Monthly Archives: June 2013

Shabbat Cotton

Shabbat-Cotton-236x300In the early days of the Museum of the Southern Jewish Experience, photographer Bill Aron hit the road, capturing images of life in the Jewish South. These photographs led to a book, Shalom Y’All: Images of Life in the Jewish South, and also became an exhibit, Bagels & Grits, which still finds audiences through the ISJL’s museum department.

This image, Shabbat Cotton, remains one of the most iconic from this photographic series. Taken in Cary, Mississippi, at the home of the Lamensdorf family, the cotton in the background was due to be harvested – and the shot had to be snapped quickly, so the work could go on! The moment was captured, the cotton fields yielded their offering, and as the sun set, another week ended.

Shabbat shalom, y’all!

Posted on June 28, 2013

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Vinyl for Hipsters vs. Vinyl for High Holy Days: Or, “Old School Columbia Records”

This blog post was written by Anna Stusser, a summer intern currently working in the Museum Department at the ISJL.

record1Vinyl records capture the imagination. In my hometown of Olympia, Washington, independent craft artists fashion bowls to and household items out of vinyl, appealing to the local indie market. In Brooklyn, the hipster set has revived an interest in vinyl records. I, too, have always seen the charm in the shape and vintage appeal of record players – which is why I became so excited when, in my first few days interning at the ISJL, I found some vintage LP records in the ISJL collection.

It is hard to imagine that modern day hipster twentysomethings, smoking cigarettes on a Brooklyn stoop, have anything in common with a small early-twentieth Southern Jewish congregation. (Other than maybe being Jewish – apparently, Jewish hipsters are their own subculture, and they’re into vinyl!)

But here they were, vintage vinyl records that would be prized today in Brooklyn, donated to the ISJL’s museum collection by a congregation in Columbia, Tennessee. Why were these vinyl records important to the daily life of their congregation? Why would Jews have vinyl records that they would consider important enough to donate to a museum that dedicates itself to Southern Jewish ethnography?

record coverAfter discussing it with my supervisor and reviewing the titles of such records (some example: Kol Nidre and Eili, Eili), I began to understand that these vinyl records had been something less trendy, and more functional. More meaningful.

To listen to Cantor Moshe Koussevitzky Singing Aneinu, as featured on one of the records, you can play this recording on YouTube (unfortunately not available as an embedded video, but worth a listen!).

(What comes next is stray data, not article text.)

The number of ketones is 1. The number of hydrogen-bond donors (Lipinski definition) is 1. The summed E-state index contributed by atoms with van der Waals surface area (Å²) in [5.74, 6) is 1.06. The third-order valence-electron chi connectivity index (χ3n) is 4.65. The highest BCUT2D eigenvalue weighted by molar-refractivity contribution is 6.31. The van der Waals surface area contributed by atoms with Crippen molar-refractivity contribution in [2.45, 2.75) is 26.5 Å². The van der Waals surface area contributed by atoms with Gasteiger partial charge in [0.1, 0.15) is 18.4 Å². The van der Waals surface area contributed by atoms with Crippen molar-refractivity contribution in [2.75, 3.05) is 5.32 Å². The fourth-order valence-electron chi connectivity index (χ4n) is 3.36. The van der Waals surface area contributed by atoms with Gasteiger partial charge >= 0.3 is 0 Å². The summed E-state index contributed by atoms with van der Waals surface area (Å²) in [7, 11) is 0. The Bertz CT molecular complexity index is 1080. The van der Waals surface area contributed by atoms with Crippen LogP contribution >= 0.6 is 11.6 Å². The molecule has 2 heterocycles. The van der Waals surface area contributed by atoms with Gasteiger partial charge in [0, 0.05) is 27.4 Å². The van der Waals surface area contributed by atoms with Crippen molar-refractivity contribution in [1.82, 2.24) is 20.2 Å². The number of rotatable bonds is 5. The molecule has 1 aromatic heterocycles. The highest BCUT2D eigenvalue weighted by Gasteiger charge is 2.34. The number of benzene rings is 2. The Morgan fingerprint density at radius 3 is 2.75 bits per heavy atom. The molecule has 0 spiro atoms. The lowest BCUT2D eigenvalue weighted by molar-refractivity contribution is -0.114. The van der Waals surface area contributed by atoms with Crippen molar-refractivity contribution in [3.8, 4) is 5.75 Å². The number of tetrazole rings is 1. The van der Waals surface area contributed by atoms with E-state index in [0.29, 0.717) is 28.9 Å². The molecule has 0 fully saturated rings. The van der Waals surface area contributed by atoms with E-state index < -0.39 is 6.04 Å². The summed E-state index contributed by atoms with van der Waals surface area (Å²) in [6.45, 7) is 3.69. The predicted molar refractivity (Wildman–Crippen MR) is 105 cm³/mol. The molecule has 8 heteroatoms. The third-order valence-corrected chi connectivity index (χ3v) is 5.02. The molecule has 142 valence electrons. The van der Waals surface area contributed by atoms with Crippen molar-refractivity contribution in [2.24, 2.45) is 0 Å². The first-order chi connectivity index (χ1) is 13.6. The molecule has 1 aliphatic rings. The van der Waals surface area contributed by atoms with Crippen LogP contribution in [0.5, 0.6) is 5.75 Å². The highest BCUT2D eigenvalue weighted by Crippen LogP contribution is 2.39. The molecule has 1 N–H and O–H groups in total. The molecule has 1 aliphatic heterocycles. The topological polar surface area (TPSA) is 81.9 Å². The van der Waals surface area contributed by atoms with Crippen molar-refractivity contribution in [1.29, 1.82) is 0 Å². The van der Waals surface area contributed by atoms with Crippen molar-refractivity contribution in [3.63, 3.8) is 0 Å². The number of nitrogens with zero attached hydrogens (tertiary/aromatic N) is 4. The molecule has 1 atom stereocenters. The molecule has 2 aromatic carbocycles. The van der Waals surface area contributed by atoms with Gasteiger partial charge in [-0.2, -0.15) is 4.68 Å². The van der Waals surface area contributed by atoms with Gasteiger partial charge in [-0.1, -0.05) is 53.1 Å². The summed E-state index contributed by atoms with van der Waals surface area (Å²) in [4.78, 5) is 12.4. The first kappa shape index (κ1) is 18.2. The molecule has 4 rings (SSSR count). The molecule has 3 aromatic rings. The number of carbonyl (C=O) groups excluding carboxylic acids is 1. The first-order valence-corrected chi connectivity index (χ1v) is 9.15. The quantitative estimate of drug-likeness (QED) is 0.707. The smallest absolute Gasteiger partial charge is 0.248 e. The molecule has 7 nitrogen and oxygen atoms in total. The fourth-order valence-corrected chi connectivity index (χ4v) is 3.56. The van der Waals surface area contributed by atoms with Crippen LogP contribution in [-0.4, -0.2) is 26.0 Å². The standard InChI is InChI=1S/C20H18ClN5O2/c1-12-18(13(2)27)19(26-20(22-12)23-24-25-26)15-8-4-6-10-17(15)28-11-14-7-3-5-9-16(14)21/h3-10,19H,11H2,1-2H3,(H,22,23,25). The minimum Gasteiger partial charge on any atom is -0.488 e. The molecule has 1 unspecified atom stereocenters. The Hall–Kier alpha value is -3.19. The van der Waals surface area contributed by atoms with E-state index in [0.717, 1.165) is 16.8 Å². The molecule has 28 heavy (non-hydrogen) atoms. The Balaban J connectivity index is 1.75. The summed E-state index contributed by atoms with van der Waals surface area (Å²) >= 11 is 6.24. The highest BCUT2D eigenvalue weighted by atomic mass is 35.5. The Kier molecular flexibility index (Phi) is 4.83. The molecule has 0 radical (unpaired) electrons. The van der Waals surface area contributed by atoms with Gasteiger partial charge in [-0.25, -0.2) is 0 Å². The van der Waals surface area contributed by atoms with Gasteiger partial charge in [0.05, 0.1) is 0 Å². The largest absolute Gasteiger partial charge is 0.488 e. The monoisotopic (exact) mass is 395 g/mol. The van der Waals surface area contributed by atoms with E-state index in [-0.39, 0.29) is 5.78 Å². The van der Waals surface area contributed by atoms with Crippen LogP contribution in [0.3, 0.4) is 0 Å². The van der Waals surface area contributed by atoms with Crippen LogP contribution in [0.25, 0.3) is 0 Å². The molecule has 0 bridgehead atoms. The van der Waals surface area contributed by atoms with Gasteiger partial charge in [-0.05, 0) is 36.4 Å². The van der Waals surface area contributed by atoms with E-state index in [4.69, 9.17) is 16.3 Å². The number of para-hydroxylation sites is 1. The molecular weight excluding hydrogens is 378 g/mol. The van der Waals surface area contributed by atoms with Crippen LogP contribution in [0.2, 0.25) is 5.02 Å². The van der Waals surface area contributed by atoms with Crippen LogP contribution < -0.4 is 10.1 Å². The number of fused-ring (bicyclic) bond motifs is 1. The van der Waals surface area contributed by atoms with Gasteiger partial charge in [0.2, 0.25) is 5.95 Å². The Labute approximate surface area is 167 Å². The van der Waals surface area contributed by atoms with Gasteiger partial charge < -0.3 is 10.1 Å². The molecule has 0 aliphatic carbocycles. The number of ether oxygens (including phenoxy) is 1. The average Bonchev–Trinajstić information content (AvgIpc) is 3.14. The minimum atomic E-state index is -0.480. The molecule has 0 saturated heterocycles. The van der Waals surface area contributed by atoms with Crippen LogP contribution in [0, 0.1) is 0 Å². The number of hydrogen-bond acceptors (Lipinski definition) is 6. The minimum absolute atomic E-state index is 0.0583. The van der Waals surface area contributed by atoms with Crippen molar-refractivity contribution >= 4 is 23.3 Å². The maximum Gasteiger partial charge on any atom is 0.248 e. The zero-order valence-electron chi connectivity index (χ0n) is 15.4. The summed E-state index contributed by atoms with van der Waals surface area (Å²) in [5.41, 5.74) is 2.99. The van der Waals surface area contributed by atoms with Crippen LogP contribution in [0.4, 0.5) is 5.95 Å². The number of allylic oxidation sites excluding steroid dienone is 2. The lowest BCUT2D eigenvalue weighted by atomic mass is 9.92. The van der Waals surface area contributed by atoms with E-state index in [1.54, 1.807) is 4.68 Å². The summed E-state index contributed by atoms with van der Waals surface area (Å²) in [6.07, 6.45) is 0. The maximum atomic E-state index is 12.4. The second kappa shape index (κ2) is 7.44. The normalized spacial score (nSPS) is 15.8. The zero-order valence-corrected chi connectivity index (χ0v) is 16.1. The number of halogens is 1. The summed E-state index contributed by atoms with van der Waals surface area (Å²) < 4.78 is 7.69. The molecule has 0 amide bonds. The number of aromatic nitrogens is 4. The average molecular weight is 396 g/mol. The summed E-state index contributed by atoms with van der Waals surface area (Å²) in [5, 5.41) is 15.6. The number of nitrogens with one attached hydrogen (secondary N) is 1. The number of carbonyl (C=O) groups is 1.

Jews worshiping in Columbia, Tennessee, in the first half of the twentieth century, had no full time rabbi to guide them. Many of the Jewish people living in the area commuted into Nashville for their spiritual needs. However, in the early part of the 1900s, a group of people started the Khal Kadosh Congregation, a name which means “Holy Community.” Bilingual services were held in Hebrew and English for a congregation of 16, just barely above the size of a minyan, took place on the second floor of community member Isaac Wolf’s store. Although they had no permanent location, the small congregation acquired an Ark and a Torah. The records from Columbia very likely supplemented the services provided. Unfortunately, Khal Kadosh did not survive past 1926, so we do not know for sure.

But it’s a likely conclusion that the Jewish people living in Columbia utilized vinyl records out of necessity, because that was the technology that was available at the time. Back then, vinyl wasn’t vintage. It was cutting edge.

Small congregations like the one once found in Columbia, TN, still exist today. In the South, many of them are served by the ISJL’s rabbinic department, led by Rabbi Marshal Klaven. From Skype B’nai Mitzvah lessons to sending out his Taste of Torah weekly emails, today’s virtual resources have replaced those found on vinyl. 

Do you remember vinyl – or as a young adult, are you discovering it for the first time? We’d love to hear your vinyl stories, especially if you’ve ever listened to recordings of Jewish music!

Posted on June 26, 2013

Note: The opinions expressed here are the personal views of the author. All comments on MyJewishLearning are moderated. Any comment that is offensive or inappropriate will be removed. Privacy Policy

Around The Jewish South – This Week!

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It’s a big week in the Jewish South! Summer camp is in full swing, and the air is full with the smell of popcorn, the sounds of baseball bats cracking against baseballs, and Jewish educators coming together in Jackson, Mississippi.

Hey, just like summer everywhere, right? Here’s what we’re talking about:

The Mississippi State Bulldogs are playing in the College World Series – led by a Jewish coach (uncle to a former ISJL Fellow, no less)!

The ISJL Education Conference is in full swing – yesterday, today, and tomorrow, with more than 150 participants, presenters, and vendors learning and networking together in the heart of Mississippi! 

shulbus

The ISJL History Team is conducting research and writing histories of Jewish communities in Virginia for the Encyclopedia of Southern Jewish Communities!

And all of these events are leading to several fascinating stories underway, from staff, interns, and riveting Southern Jewish voices.

What’s filling your summer days this week?

Posted on June 24, 2013

Note: The opinions expressed here are the personal views of the author. All comments on MyJewishLearning are moderated. Any comment that is offensive or inappropriate will be removed. Privacy Policy

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